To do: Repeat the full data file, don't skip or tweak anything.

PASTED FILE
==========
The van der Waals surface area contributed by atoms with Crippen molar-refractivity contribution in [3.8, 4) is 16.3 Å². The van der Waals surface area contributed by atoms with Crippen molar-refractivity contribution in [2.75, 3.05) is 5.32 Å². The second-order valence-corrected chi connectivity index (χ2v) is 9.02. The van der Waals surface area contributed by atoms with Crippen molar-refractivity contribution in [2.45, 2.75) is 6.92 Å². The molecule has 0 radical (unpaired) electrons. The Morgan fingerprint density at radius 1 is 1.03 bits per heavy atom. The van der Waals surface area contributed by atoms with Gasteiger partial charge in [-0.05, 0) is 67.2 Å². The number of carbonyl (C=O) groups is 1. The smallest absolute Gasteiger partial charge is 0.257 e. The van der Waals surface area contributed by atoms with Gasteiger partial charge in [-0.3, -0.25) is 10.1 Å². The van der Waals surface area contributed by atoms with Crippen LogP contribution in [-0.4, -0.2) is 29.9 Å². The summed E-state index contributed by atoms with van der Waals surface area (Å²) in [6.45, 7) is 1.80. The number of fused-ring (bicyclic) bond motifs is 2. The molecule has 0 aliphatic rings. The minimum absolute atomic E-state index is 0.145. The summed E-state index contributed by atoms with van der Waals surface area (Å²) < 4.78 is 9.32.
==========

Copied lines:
The van der Waals surface area contributed by atoms with Crippen molar-refractivity contribution in [3.8, 4) is 16.3 Å². The van der Waals surface area contributed by atoms with Crippen molar-refractivity contribution in [2.75, 3.05) is 5.32 Å². The second-order valence-corrected chi connectivity index (χ2v) is 9.02. The van der Waals surface area contributed by atoms with Crippen molar-refractivity contribution in [2.45, 2.75) is 6.92 Å². The molecule has 0 radical (unpaired) electrons. The Morgan fingerprint density at radius 1 is 1.03 bits per heavy atom. The van der Waals surface area contributed by atoms with Gasteiger partial charge in [-0.05, 0) is 67.2 Å². The number of carbonyl (C=O) groups is 1. The smallest absolute Gasteiger partial charge is 0.257 e. The van der Waals surface area contributed by atoms with Gasteiger partial charge in [-0.3, -0.25) is 10.1 Å². The van der Waals surface area contributed by atoms with Crippen LogP contribution in [-0.4, -0.2) is 29.9 Å². The summed E-state index contributed by atoms with van der Waals surface area (Å²) in [6.45, 7) is 1.80. The number of fused-ring (bicyclic) bond motifs is 2. The molecule has 0 aliphatic rings. The minimum absolute atomic E-state index is 0.145. The summed E-state index contributed by atoms with van der Waals surface area (Å²) < 4.78 is 9.32.